History | Seminar in Cultural History
H780 | 2806 | Wasserstrom

A portion of the above section reserved for majors
Above section meets with CULS C701 and AMST G751


The goal of this course is to explore the varied ways in which local
and global issues can and do become intertwined, and to see how
cultural theory, ethnographic strategies, and various types of
historical methods can help us understand and write about this
subject.  Students, who will be expected to write an extended
research paper as well as two short reaction pieces to the readings,
will be able to focus on any one of a variety of issues in their main
projects, depending on their interests.  The readings and course
discussions, though, will approach the topic via examination of large
modern cities and related issues.  Very big metropolises, according
to some analysts, always need to be thought about as transnational
spaces.  They are sites where people and ideas from far-flung places
come together, and they are linked in important ways to distant urban
centers via economic and cultural networks.  These are also places,
however, that some analysts have claimed need to be understood from
the ground up, that is, as places that inspire very localized senses
of community that may vary from neighborhood to neighborhood.  We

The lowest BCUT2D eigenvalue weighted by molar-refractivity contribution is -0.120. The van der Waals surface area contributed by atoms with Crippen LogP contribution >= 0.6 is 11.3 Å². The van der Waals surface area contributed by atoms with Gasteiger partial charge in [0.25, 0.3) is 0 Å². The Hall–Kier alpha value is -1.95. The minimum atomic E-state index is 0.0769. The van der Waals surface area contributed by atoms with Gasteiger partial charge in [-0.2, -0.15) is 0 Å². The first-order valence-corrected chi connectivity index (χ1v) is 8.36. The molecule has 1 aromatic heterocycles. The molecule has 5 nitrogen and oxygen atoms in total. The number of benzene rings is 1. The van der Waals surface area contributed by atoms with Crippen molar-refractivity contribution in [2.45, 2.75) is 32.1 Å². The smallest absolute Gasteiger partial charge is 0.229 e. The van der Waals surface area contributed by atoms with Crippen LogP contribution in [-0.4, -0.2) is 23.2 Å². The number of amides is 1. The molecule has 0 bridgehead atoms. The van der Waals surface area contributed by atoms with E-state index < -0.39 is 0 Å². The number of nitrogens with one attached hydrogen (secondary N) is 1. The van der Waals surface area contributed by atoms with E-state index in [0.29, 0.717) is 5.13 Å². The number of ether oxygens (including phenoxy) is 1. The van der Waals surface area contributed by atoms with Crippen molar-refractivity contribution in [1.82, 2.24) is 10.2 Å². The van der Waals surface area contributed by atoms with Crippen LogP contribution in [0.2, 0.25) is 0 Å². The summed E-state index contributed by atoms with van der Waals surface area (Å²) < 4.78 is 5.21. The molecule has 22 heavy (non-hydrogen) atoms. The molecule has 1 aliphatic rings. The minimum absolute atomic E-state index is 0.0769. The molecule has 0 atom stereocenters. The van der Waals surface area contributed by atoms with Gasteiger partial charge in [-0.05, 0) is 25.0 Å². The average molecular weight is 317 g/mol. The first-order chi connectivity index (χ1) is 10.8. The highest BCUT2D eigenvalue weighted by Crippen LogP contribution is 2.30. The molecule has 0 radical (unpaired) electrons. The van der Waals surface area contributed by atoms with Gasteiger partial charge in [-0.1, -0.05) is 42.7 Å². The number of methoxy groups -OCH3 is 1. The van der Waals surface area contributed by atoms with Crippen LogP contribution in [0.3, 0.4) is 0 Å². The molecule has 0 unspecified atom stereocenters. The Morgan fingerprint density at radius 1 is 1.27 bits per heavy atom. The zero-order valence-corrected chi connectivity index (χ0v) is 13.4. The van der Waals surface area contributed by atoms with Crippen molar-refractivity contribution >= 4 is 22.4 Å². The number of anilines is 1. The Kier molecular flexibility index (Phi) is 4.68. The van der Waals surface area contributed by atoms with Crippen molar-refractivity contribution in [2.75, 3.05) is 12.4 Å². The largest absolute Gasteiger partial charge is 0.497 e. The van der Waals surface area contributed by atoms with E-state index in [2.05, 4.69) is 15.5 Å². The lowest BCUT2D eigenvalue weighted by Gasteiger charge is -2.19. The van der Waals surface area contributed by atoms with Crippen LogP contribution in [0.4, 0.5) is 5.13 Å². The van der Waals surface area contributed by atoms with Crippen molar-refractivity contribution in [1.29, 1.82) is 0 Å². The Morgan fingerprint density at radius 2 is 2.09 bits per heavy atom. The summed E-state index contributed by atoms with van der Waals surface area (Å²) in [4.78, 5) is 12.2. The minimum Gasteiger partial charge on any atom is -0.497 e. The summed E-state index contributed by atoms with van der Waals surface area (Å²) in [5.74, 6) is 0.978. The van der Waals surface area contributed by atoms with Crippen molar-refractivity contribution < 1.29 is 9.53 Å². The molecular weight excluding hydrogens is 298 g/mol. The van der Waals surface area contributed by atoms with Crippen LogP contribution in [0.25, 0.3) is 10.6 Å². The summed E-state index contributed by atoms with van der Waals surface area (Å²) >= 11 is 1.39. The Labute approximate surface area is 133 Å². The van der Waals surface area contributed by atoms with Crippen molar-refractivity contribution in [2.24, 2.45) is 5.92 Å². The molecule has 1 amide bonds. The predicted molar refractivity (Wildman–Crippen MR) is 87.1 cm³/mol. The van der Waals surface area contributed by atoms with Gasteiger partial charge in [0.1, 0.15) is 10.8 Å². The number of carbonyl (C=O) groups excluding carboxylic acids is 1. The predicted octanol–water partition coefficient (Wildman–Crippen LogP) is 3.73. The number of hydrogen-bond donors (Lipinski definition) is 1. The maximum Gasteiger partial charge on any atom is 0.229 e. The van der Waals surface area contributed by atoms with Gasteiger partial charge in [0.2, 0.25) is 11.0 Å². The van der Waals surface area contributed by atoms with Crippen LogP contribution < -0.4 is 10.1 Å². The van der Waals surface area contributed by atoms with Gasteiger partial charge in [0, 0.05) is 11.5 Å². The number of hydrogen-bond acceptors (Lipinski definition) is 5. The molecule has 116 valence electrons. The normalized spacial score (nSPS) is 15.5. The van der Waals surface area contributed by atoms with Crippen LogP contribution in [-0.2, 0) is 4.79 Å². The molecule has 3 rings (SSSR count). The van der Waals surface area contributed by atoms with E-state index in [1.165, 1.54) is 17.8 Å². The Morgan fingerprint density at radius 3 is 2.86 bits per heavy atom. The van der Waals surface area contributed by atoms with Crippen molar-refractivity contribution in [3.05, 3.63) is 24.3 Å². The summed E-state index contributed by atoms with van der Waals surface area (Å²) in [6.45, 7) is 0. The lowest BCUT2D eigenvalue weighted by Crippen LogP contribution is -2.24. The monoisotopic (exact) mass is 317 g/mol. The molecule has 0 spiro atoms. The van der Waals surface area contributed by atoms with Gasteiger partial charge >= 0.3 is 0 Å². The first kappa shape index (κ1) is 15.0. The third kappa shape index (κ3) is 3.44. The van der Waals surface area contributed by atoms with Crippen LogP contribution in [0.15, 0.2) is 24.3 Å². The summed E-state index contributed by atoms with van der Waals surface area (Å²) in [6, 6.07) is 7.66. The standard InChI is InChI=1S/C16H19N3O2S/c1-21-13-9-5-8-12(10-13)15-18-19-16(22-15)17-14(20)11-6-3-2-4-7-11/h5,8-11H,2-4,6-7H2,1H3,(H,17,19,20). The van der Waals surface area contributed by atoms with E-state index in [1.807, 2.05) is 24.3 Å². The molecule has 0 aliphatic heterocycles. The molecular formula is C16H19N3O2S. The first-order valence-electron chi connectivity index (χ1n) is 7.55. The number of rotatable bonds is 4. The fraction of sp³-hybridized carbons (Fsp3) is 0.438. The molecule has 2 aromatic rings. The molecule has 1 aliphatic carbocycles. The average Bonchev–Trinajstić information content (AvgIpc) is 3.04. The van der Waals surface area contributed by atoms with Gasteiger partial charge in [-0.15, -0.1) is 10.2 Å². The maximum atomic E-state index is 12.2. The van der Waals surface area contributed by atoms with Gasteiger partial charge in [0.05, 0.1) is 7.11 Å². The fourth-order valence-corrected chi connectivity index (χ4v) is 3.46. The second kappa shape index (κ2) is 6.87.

will not try to resolve the question of which vision is more apt.
But via discussion of texts ranging from classic essays in urban
sociology, to an ethnography of McDonald’s franchises in East Asian
cities, to works by European and American urban historians, to a
novel set in India and a memoir of city life by a journalist based in
Croatia, we will try to figure out which types of interpretive
strategies work best when asking particular sorts of questions.
Another thing that we will explore together is the extent to which
contemporary processes of globalization are and are not comparable to
forms of colonialism and imperialism of earlier eras.  The class will
periodically meet together with a course on similar issues (with an
overlapping reading list) that is being offered by Tom Gieryn of the
Sociology Department, whose areas of expertise included cultural
theory and science studies.